Idwell on Service Management

Thoughts on how to design and implement IT Service Management

Paul Leenards

Alerts and Incidents

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When I read the Event Management Process chapter in the Service Operations book I had a feeling of approval. Finally, they are getting it. But then I was confronted with the Incident Definition and I realized that they still didn’t get it. Let me explain.

The definition of an incident, according to the glossary, is: “A unplanned interruption to an IT service or reduction in the quality of an IT Service”. That part I’m 100% in agreement with. But the definition continues: “Failure of an configuration item that has not yet effected Service is also an incident. For example Failure of one disk from a mirror set”. A failure of one disk from a mirror set clearly will not be an interruption of an IT Service and will also no lead to a reduction in the quality of the IT Service. There will only be an higher risk of an interruption when the other disk fails. So in the definition for incident they added an extra exception. Making a clear definition debatable. BTW since when is an hard disk of a mirror set an configuration item?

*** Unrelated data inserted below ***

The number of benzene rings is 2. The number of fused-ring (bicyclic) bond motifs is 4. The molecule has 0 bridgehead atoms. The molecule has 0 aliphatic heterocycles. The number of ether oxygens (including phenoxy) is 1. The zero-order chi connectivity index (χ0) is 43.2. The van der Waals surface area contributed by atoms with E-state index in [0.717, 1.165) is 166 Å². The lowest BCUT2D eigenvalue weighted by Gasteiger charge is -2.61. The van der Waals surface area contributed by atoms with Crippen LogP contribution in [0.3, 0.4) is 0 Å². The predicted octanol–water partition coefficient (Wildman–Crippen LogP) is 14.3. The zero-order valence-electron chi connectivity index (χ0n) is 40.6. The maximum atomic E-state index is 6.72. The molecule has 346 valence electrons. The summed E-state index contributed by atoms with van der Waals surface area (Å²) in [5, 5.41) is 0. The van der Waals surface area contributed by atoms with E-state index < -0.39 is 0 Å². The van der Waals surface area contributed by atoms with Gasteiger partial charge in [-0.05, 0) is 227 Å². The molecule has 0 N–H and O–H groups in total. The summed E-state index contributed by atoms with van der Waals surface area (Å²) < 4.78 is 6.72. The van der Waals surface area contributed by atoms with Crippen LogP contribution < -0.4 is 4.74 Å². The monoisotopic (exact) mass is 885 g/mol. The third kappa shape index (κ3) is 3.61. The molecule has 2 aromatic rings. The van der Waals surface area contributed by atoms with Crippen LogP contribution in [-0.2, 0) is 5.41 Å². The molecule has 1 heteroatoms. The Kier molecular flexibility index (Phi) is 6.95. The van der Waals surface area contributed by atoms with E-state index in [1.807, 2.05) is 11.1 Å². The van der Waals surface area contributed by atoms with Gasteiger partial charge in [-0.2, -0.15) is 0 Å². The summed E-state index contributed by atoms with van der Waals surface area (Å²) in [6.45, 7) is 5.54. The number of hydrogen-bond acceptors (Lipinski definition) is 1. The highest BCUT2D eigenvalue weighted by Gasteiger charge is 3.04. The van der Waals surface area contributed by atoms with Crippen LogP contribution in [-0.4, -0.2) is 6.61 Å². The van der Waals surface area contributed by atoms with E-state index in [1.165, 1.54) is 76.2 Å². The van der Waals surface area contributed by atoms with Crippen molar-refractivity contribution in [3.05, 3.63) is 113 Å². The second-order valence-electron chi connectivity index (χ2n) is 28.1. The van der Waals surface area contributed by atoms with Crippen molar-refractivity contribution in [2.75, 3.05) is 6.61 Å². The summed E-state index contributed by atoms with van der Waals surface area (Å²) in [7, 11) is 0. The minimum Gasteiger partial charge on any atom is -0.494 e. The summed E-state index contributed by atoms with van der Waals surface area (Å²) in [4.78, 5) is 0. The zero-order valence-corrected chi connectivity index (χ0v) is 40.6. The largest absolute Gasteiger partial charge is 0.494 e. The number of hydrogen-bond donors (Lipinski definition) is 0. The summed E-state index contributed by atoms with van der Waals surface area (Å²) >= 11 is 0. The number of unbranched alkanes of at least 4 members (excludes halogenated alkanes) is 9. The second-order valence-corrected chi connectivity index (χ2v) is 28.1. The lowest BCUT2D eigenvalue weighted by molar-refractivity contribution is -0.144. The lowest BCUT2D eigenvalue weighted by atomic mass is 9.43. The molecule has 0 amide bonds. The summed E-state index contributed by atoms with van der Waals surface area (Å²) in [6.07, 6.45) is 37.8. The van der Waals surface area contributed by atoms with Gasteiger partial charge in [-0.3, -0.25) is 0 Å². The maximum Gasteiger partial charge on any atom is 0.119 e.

OK, you need to address the disk failure and some administrator should look into this. There should be a workorder created: replace hard disk in mirror set and check if the mirror is restored. Incident Management should be only about solving service interruptions urgently. That is why we’ve taken out the non-urgent requests. And that is why in the Event Management process there is the notion of the Alert (p. 41 of the Service Operations book). “The purpose of the alert is to ensure that the person with the skill appropriate to deal with the event is notified”. Interesting enough there is no definition for Alert in the glossary.

The nice aspect of Alert is that you can use it to schedule corrective actions, taking the urgency and subsequent rushing out of the equation. The next day an operator with sufficient skills, documented workinstructions and access rights takes the work order list and replaces the hard disk. Without being rushed, without interrupting the service and within a reasonable time (within 24 hours). If you would have followed the book you would have created an incident with a low priority, thus low on the list, and somewhere between 4 hours and 4 days the hard disk might have been replaced. Since Incident Management is always dealing with new incidents with a possible higher impact you would never know for sure that these low impact incidents will be performed in time. Plus you have to explain to your customer the higher number of incidents that they can not relate to, since they have not experienced the service interruption (since there wasn’t any).

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Author: Paul Leenards

Service Management and ICT Strategy expert. 20 years of Experience in the ITSM, ITIL, COBIT, MOF, DevOps, Etc. Company website: http://idwell.nl Twitter: @pllnrds

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